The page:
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  • Open Access
    Authors: 
    Grimaldo, Francisco; Paolucci, Mario; Sabater-Mir, Jordi; Universitat Autònoma de Barcelona;
    Publisher: Springer Science and Business Media LLC
    Countries: Spain, Italy
    Project: EC | FUTURICT (284709)

    We present an agent-based model of paper publication and consumption that allows to study the effect of two different evaluation mechanisms, peer review and reputation, on the quality of the manuscripts accessed by a scientific community. The model was empirically calibrated on two data sets, mono- and multi-disciplinary. Our results point out that disciplinary settings differ in the rapidity with which they deal with extreme events—papers that have an extremely high quality, that we call outliers. In the mono-disciplinary case, reputation is better than traditional peer review to optimize the quality of papers read by researchers. In the multi-disciplinary case, if the quality landscape is relatively flat, a reputation system also performs better. In the presence of outliers, peer review is more effective. Our simulation suggests that a reputation system could perform better than peer review as a scientific information filter for quality except when research is multi-disciplinary and in a field where outliers exist. This work was partially supported by the COST Action TD1306 ”New frontiers of peer review” (www.peere.org), by the FuturICT 2.0 (www.futurict2.eu) project funded by the FLAG-ERA JCT 2017, by the Spanish Ministry of Science and Innovation Project TIN2015-66972-C5-5-R and by the University of Valencia under grant UV-INV_EPDI17-548224. Peer reviewed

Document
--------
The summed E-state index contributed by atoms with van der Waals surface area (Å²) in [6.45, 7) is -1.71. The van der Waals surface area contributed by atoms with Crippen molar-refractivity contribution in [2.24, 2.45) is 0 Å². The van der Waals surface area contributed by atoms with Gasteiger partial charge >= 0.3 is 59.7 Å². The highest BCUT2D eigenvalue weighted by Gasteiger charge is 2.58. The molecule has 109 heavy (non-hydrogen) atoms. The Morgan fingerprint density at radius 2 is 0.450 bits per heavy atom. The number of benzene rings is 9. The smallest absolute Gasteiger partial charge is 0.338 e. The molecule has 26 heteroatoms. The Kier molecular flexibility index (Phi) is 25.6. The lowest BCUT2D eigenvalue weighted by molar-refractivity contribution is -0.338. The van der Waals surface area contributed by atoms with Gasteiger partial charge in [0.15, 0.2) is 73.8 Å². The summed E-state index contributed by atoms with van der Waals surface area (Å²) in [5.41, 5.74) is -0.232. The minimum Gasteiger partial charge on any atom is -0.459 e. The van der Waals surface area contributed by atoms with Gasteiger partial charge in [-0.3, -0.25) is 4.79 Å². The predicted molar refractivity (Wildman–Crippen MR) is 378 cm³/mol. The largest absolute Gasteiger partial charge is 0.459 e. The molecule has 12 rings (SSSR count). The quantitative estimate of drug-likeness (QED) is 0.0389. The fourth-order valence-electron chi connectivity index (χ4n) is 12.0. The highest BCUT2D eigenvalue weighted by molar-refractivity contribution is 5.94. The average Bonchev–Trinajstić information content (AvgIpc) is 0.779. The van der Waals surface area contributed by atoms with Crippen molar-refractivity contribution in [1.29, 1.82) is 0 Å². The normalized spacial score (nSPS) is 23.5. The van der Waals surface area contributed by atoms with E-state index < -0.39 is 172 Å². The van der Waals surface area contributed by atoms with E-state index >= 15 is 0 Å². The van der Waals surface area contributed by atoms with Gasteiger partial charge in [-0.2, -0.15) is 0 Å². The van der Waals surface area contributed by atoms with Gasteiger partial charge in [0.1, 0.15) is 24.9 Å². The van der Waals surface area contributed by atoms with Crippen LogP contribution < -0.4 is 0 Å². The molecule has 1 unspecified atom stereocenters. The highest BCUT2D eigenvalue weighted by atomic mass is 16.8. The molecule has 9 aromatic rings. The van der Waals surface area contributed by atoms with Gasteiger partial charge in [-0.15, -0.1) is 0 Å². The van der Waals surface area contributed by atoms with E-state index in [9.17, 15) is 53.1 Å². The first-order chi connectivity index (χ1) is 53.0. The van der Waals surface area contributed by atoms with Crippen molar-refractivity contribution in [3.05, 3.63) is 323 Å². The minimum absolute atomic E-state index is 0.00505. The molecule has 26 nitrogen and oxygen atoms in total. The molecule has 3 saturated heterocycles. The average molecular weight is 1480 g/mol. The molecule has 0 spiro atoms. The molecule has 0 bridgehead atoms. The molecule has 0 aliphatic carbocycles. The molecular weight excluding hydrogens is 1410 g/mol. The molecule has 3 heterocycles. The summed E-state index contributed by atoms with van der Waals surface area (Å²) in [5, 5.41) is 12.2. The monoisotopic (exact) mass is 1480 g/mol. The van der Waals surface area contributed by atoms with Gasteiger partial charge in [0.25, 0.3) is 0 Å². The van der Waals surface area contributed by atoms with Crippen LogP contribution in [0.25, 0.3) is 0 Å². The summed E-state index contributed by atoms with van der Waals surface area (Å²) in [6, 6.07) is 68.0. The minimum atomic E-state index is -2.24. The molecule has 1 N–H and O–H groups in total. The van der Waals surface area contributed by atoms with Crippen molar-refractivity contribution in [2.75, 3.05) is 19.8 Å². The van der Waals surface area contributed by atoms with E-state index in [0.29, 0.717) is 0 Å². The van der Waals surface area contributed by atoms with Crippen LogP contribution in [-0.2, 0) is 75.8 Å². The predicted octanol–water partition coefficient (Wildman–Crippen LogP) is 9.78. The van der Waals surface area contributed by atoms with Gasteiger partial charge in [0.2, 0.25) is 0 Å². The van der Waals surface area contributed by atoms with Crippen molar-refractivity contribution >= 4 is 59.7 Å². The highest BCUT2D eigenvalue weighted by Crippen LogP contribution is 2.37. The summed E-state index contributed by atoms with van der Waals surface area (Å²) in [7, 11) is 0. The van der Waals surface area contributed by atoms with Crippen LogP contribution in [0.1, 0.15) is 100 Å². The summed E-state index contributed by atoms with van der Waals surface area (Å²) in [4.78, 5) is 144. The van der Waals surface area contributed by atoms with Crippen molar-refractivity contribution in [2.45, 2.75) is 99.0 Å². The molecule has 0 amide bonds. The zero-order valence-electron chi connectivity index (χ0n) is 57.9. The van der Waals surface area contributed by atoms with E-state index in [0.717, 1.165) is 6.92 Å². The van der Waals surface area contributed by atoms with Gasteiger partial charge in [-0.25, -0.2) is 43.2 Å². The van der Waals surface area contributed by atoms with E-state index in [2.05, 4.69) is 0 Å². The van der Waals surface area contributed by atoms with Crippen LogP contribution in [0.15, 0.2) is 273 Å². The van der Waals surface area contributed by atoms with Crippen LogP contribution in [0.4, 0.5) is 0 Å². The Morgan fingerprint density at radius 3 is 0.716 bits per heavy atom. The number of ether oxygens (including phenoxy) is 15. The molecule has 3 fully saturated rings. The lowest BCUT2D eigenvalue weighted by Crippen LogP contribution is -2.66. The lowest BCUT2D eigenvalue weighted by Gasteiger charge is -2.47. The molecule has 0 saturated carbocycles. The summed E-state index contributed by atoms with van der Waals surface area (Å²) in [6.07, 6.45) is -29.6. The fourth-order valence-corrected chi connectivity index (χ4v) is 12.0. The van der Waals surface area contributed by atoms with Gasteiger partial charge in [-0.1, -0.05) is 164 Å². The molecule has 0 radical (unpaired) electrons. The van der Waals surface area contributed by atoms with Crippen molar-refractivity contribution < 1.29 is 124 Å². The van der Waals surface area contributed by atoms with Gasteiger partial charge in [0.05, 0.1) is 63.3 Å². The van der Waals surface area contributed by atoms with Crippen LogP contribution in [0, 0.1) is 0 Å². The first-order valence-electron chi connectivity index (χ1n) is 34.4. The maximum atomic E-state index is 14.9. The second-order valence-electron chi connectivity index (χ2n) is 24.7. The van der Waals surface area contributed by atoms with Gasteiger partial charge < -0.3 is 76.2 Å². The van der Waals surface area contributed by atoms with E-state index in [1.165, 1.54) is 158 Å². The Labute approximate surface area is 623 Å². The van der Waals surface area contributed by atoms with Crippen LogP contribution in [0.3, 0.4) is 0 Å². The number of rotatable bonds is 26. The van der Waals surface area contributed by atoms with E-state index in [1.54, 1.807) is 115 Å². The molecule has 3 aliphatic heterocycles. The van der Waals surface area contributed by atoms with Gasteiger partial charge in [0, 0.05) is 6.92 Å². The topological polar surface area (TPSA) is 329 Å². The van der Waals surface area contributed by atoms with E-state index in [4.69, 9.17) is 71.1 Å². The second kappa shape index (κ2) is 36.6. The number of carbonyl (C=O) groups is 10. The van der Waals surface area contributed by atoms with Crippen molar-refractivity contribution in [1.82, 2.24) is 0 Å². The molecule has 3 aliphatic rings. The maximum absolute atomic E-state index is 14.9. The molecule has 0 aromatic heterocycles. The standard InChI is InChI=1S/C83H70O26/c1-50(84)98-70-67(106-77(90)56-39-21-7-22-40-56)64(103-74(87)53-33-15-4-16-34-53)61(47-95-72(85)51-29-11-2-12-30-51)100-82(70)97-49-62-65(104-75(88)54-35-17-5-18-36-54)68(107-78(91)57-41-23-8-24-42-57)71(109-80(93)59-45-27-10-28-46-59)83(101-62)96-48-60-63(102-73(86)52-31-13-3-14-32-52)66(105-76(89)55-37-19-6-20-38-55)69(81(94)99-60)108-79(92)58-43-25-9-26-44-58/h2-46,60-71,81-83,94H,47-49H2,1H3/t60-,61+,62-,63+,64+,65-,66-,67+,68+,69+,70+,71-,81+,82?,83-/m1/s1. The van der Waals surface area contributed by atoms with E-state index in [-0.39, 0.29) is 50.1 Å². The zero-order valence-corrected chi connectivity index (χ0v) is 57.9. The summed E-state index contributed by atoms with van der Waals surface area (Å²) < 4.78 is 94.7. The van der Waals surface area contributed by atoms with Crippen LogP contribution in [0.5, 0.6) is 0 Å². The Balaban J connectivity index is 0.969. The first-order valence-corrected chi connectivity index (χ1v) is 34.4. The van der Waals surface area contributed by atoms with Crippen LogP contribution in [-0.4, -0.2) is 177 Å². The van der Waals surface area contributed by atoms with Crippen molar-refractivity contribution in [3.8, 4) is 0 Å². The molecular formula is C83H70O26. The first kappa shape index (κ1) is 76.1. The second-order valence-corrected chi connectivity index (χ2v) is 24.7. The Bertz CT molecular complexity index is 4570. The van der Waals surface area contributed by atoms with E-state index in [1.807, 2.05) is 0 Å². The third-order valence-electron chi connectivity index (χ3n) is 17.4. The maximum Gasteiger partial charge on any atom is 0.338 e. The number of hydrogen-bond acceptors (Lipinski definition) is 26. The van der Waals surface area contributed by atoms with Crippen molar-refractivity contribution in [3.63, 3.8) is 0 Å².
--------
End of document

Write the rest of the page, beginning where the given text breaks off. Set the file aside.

Include:
1 Research products, page 1 of 1
  • Open Access
    Authors: 
    Grimaldo, Francisco; Paolucci, Mario; Sabater-Mir, Jordi; Universitat Autònoma de Barcelona;
    Publisher: Springer Science and Business Media LLC
    Countries: Spain, Italy
    Project: EC | FUTURICT (284709)

    We present an agent-based model of paper publication and consumption that allows to study the effect of two different evaluation mechanisms, peer review and reputation, on the quality of the manuscripts accessed by a scientific community. The model was empirically calibrated on two data sets, mono- and multi-disciplinary. Our results point out that disciplinary settings differ in the rapidity with which they deal with extreme events—papers that have an extremely high quality, that we call outliers. In the mono-disciplinary case, reputation is better than traditional peer review to optimize the quality of papers read by researchers. In the multi-disciplinary case, if the quality landscape is relatively flat, a reputation system also performs better. In the presence of outliers, peer review is more effective. Our simulation suggests that a reputation system could perform better than peer review as a scientific information filter for quality except when research is multi-disciplinary and in a field where outliers exist. This work was partially supported by the COST Action TD1306 ”New frontiers of peer review” (www.peere.org), by the FuturICT 2.0 (www.futurict2.eu) project funded by the FLAG-ERA JCT 2017, by the Spanish Ministry of Science and Innovation Project TIN2015-66972-C5-5-R and by the University of Valencia under grant UV-INV_EPDI17-548224. Peer reviewed

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